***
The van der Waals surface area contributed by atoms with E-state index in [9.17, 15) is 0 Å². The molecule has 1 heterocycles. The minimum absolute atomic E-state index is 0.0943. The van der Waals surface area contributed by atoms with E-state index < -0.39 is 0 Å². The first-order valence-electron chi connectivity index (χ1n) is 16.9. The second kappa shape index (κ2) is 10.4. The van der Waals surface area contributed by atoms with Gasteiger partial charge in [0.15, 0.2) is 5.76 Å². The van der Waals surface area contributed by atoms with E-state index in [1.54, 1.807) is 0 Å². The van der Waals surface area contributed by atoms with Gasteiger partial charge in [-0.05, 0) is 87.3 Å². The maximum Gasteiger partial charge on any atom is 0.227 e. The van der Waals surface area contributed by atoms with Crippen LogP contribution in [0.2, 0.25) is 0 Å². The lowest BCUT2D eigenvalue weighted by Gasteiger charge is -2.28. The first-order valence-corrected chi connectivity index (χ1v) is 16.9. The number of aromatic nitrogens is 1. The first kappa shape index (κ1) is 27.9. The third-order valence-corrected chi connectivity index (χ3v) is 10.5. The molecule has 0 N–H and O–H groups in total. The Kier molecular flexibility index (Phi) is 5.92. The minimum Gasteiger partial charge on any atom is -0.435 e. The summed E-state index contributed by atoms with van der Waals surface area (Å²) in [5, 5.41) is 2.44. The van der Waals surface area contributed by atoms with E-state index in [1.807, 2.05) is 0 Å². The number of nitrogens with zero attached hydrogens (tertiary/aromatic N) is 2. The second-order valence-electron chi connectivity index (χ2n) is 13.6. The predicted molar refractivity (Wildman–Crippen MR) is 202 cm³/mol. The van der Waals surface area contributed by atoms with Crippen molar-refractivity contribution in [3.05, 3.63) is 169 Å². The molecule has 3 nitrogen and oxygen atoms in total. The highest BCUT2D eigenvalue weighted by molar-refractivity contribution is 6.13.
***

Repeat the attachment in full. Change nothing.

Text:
The van der Waals surface area contributed by atoms with E-state index in [9.17, 15) is 0 Å². The molecule has 1 heterocycles. The minimum absolute atomic E-state index is 0.0943. The van der Waals surface area contributed by atoms with E-state index < -0.39 is 0 Å². The first-order valence-electron chi connectivity index (χ1n) is 16.9. The second kappa shape index (κ2) is 10.4. The van der Waals surface area contributed by atoms with Gasteiger partial charge in [0.15, 0.2) is 5.76 Å². The van der Waals surface area contributed by atoms with E-state index in [1.54, 1.807) is 0 Å². The van der Waals surface area contributed by atoms with Gasteiger partial charge in [-0.05, 0) is 87.3 Å². The maximum Gasteiger partial charge on any atom is 0.227 e. The van der Waals surface area contributed by atoms with Crippen LogP contribution in [0.2, 0.25) is 0 Å². The lowest BCUT2D eigenvalue weighted by Gasteiger charge is -2.28. The first-order valence-corrected chi connectivity index (χ1v) is 16.9. The number of aromatic nitrogens is 1. The first kappa shape index (κ1) is 27.9. The third-order valence-corrected chi connectivity index (χ3v) is 10.5. The molecule has 0 N–H and O–H groups in total. The Kier molecular flexibility index (Phi) is 5.92. The minimum Gasteiger partial charge on any atom is -0.435 e. The summed E-state index contributed by atoms with van der Waals surface area (Å²) in [5, 5.41) is 2.44. The van der Waals surface area contributed by atoms with E-state index in [1.807, 2.05) is 0 Å². The number of nitrogens with zero attached hydrogens (tertiary/aromatic N) is 2. The second-order valence-electron chi connectivity index (χ2n) is 13.6. The predicted molar refractivity (Wildman–Crippen MR) is 202 cm³/mol. The van der Waals surface area contributed by atoms with Crippen molar-refractivity contribution in [3.05, 3.63) is 169 Å². The molecule has 3 nitrogen and oxygen atoms in total. The highest BCUT2D eigenvalue weighted by molar-refractivity contribution is 6.13.